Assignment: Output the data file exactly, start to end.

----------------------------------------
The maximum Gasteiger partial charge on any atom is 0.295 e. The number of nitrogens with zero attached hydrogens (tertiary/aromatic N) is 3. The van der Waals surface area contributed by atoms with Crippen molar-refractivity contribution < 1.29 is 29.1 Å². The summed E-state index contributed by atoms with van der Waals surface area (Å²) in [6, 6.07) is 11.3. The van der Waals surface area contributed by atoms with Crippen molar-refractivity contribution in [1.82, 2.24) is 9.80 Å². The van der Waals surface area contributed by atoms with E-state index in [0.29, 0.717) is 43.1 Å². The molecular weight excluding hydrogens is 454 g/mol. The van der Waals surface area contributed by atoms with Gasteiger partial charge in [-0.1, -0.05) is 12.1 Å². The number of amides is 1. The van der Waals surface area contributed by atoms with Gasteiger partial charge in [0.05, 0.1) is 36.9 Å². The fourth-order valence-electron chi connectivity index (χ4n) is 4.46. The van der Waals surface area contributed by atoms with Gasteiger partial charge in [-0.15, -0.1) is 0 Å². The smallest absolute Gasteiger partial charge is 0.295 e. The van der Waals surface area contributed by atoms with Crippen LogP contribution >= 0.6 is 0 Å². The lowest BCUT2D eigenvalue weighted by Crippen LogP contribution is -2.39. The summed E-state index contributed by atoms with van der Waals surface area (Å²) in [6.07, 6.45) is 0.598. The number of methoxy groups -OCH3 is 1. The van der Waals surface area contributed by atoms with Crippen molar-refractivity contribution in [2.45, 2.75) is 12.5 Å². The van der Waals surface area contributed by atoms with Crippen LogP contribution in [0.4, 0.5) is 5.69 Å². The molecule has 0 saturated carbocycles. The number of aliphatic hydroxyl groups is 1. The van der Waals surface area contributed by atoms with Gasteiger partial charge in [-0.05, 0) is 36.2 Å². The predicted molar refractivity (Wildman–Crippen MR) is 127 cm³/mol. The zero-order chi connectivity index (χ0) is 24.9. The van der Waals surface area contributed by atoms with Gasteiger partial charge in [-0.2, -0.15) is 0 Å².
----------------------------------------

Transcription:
The maximum Gasteiger partial charge on any atom is 0.295 e. The number of nitrogens with zero attached hydrogens (tertiary/aromatic N) is 3. The van der Waals surface area contributed by atoms with Crippen molar-refractivity contribution < 1.29 is 29.1 Å². The summed E-state index contributed by atoms with van der Waals surface area (Å²) in [6, 6.07) is 11.3. The van der Waals surface area contributed by atoms with Crippen molar-refractivity contribution in [1.82, 2.24) is 9.80 Å². The van der Waals surface area contributed by atoms with E-state index in [0.29, 0.717) is 43.1 Å². The molecular weight excluding hydrogens is 454 g/mol. The van der Waals surface area contributed by atoms with Gasteiger partial charge in [-0.1, -0.05) is 12.1 Å². The number of amides is 1. The van der Waals surface area contributed by atoms with Gasteiger partial charge in [0.05, 0.1) is 36.9 Å². The fourth-order valence-electron chi connectivity index (χ4n) is 4.46. The van der Waals surface area contributed by atoms with Gasteiger partial charge in [-0.15, -0.1) is 0 Å². The smallest absolute Gasteiger partial charge is 0.295 e. The van der Waals surface area contributed by atoms with Crippen LogP contribution >= 0.6 is 0 Å². The lowest BCUT2D eigenvalue weighted by Crippen LogP contribution is -2.39. The summed E-state index contributed by atoms with van der Waals surface area (Å²) in [6.07, 6.45) is 0.598. The number of methoxy groups -OCH3 is 1. The van der Waals surface area contributed by atoms with Crippen molar-refractivity contribution in [2.45, 2.75) is 12.5 Å². The van der Waals surface area contributed by atoms with Crippen LogP contribution in [0.4, 0.5) is 5.69 Å². The molecule has 0 saturated carbocycles. The number of aliphatic hydroxyl groups is 1. The van der Waals surface area contributed by atoms with Gasteiger partial charge in [-0.05, 0) is 36.2 Å². The predicted molar refractivity (Wildman–Crippen MR) is 127 cm³/mol. The zero-order chi connectivity index (χ0) is 24.9. The van der Waals surface area contributed by atoms with Gasteiger partial charge in [-0.2, -0.15) is 0 Å².